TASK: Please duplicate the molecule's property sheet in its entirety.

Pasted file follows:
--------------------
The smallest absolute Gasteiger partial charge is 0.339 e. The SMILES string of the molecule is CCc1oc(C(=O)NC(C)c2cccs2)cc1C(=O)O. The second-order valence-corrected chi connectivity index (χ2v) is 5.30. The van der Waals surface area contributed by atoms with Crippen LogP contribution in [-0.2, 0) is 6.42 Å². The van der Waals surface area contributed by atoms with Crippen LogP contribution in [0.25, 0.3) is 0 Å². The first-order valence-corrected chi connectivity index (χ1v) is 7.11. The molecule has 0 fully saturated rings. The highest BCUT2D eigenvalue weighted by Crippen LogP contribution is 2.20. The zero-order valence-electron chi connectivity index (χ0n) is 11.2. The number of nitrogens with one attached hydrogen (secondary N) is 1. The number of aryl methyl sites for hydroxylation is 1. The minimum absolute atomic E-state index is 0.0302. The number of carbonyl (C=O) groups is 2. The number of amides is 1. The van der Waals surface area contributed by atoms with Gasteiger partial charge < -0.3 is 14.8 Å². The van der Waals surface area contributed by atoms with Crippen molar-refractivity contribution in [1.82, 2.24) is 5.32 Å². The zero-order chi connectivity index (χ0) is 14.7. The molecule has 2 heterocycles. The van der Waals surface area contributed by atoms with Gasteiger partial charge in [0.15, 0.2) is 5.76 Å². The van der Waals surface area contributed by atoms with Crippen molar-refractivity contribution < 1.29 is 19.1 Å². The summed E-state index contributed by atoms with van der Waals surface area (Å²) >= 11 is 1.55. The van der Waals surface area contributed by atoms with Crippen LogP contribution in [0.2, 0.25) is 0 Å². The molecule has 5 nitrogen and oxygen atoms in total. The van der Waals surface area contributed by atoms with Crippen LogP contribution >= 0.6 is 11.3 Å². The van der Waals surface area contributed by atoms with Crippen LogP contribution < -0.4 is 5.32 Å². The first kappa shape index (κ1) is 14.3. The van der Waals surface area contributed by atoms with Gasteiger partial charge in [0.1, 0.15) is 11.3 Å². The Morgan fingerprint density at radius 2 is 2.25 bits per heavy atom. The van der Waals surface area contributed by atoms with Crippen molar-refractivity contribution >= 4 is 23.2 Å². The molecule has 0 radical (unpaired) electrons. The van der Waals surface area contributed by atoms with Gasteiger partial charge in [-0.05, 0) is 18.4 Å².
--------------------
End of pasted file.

The smallest absolute Gasteiger partial charge is 0.339 e. The SMILES string of the molecule is CCc1oc(C(=O)NC(C)c2cccs2)cc1C(=O)O. The second-order valence-corrected chi connectivity index (χ2v) is 5.30. The van der Waals surface area contributed by atoms with Crippen LogP contribution in [-0.2, 0) is 6.42 Å². The van der Waals surface area contributed by atoms with Crippen LogP contribution in [0.25, 0.3) is 0 Å². The first-order valence-corrected chi connectivity index (χ1v) is 7.11. The molecule has 0 fully saturated rings. The highest BCUT2D eigenvalue weighted by Crippen LogP contribution is 2.20. The zero-order valence-electron chi connectivity index (χ0n) is 11.2. The number of nitrogens with one attached hydrogen (secondary N) is 1. The number of aryl methyl sites for hydroxylation is 1. The minimum absolute atomic E-state index is 0.0302. The number of carbonyl (C=O) groups is 2. The number of amides is 1. The van der Waals surface area contributed by atoms with Gasteiger partial charge < -0.3 is 14.8 Å². The van der Waals surface area contributed by atoms with Crippen molar-refractivity contribution in [1.82, 2.24) is 5.32 Å². The zero-order chi connectivity index (χ0) is 14.7. The molecule has 2 heterocycles. The van der Waals surface area contributed by atoms with Gasteiger partial charge in [0.15, 0.2) is 5.76 Å². The van der Waals surface area contributed by atoms with Crippen molar-refractivity contribution < 1.29 is 19.1 Å². The summed E-state index contributed by atoms with van der Waals surface area (Å²) >= 11 is 1.55. The van der Waals surface area contributed by atoms with Crippen LogP contribution in [0.2, 0.25) is 0 Å². The molecule has 5 nitrogen and oxygen atoms in total. The van der Waals surface area contributed by atoms with Crippen LogP contribution >= 0.6 is 11.3 Å². The van der Waals surface area contributed by atoms with Crippen LogP contribution < -0.4 is 5.32 Å². The first kappa shape index (κ1) is 14.3. The van der Waals surface area contributed by atoms with Gasteiger partial charge in [0.1, 0.15) is 11.3 Å². The Morgan fingerprint density at radius 2 is 2.25 bits per heavy atom. The van der Waals surface area contributed by atoms with Crippen molar-refractivity contribution >= 4 is 23.2 Å². The molecule has 0 radical (unpaired) electrons. The van der Waals surface area contributed by atoms with Gasteiger partial charge in [-0.05, 0) is 18.4 Å².